Sebastian Reinholz
Aug 14 · 7 min read

In our previous post, we’ve started a series about the value propositions of blockchain in gaming. After providing a brief intro to the topic and laying out the fundamentals of in-game asset ownership and transparency, we’ll use this post to dive into another major driver of the vision behind blockchain gaming. In the following sections, we’ll talk about interoperability of in-game assets, why it didn’t exist until now, and how players can benefit from it. However, despite the charm of the theory, we’ll also touch on the difficulties of making this vision become reality and the possible path to adoption.

What is interoperability in the context of gaming and blockchain?

Interoperability describes the ability to use in-game assets, that you’ve acquired in one game, across multiple applications/games. Let’s take Fortnite for example. Imagine you’ve finally bought the weapon skin that you’ve always loved. It’s a Fortnite skin, so you’ll only see it in this specific game and won’t be able to use it anywhere else, like PUBG for example, right? Now image you’d be able to do exactly that. You buy a skin in Fortnite and it becomes available in a bunch of your other games as well. Wouldn’t that be great? That’s the basic idea behind in-game asset interoperability — enabling utilization of assets between games and therefore creating open economies.

The status quo

Although theoretically possible, the current state of the gaming world does not fulfill the requirements to create open gaming economies with interoperable assets, due to a number of reasons.

Missing technology

Major game developers currently maintain centralized technology and infrastructure. Players are locked into proprietary systems that host their data and assets and have no way to export or convert those. Although interoperability between games is technically possible even without blockchain, it would most likely only happen within the closed ecosystems of each game developer. Even if a game company decides to enable interoperable assets between their and another game, it would likely require a lot of custom integration work and is based on bilateral cooperation.

Missing incentive

Established game developers have no reason to create or participate in open game economies. They’re interested in growing their player base, creating lock-in effects to increase retention and monetize this asset as much as possible. Participating in an open game economy would, in the first place, mean to give up their position of power to some extent and lose control over their traditional monetization strategies.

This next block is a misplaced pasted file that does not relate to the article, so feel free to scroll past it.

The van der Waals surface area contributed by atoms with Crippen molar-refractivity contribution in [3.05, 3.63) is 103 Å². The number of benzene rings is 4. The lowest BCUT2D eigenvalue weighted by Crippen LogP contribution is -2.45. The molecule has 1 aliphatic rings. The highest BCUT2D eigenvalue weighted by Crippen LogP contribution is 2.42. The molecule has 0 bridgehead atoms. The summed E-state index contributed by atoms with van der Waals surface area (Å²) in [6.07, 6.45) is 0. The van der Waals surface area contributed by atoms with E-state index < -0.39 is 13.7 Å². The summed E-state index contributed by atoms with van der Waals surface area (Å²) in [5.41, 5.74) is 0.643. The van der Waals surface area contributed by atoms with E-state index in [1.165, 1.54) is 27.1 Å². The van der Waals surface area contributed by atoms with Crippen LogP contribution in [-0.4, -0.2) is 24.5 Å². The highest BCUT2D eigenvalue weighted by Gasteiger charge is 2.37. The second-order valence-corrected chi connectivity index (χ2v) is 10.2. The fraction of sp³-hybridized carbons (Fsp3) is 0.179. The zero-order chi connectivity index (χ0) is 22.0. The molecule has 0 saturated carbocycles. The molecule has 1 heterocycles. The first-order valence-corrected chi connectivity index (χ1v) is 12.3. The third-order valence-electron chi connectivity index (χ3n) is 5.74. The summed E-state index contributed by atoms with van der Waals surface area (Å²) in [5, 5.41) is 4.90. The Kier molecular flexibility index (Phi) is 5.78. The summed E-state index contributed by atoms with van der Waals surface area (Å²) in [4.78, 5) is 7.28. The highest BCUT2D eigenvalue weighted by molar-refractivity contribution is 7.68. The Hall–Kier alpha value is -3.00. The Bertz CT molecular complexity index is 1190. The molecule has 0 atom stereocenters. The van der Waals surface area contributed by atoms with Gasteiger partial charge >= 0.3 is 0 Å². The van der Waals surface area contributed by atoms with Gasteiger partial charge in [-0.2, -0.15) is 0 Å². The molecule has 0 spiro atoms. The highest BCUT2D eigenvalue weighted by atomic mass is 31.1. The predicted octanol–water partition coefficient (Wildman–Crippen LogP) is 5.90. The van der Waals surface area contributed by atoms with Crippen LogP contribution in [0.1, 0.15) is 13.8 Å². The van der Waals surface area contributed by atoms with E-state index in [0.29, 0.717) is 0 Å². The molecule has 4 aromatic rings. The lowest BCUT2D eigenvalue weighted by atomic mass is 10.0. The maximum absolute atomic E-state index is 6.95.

As players, we’ve gotten used to the way of playing (and paying) that the game developers dictate, which is okay because, in the end, we’re happy to play their games. However, with blockchain, there’s an opportunity to create a new way of gaming — in open, independent gaming economies that provide freedom and flexibility in terms of owning and handling in-game assets.

Flexibility through in-game asset interoperability

In-game asset interoperability is one of the biggest drivers in the vision of blockchain gaming and is very closely connected to the fundamental aspect of asset ownership. Moving in-game assets from proprietary servers and closed economies to an independent layer that captures their value and enables transactions thereby builds the foundation.

There are various categories of assets that can be made interoperable:

  • In-game items. This is one of the most prominent use cases. Acquire an item in one game and be able to make use of it in another.
  • In-game currencies. Imagine you’d be able to use one currency across a number of games, instead of having multiple proprietary ones. Players can continue to get value out of their balance, even if they stop playing one specific game.
  • Other assets like achievements or profiles. Players can unify their achievements and profile progress into one source. Game developers then have the ability to utilize the players’ data from other games, to customize the experience or tailor the skill requirements for example.

Regardless of the seemingly many use cases and benefits, making in-game assets interoperable between applications is not easy. The road to a gaming ecosystem with truly interoperable in-game assets, meaning the point where you can use a set of in-game items across multiple games in a meaningful way, is long. To better understand how players benefit from in-game asset interoperability, as well as the feasibility of creating such gaming ecosystems, it’s necessary to differentiate between two levels of interoperability:

  • Interoperability/transferability of value. Value can be converted from one game to another, for example, because a game developer allows you to use an in-game currency from another game directly, or because you have the ability to use marketplaces to trade your assets from one game to some from another. Once in-game assets exist as independent assets on a blockchain, this level of interoperability will be possible immediately.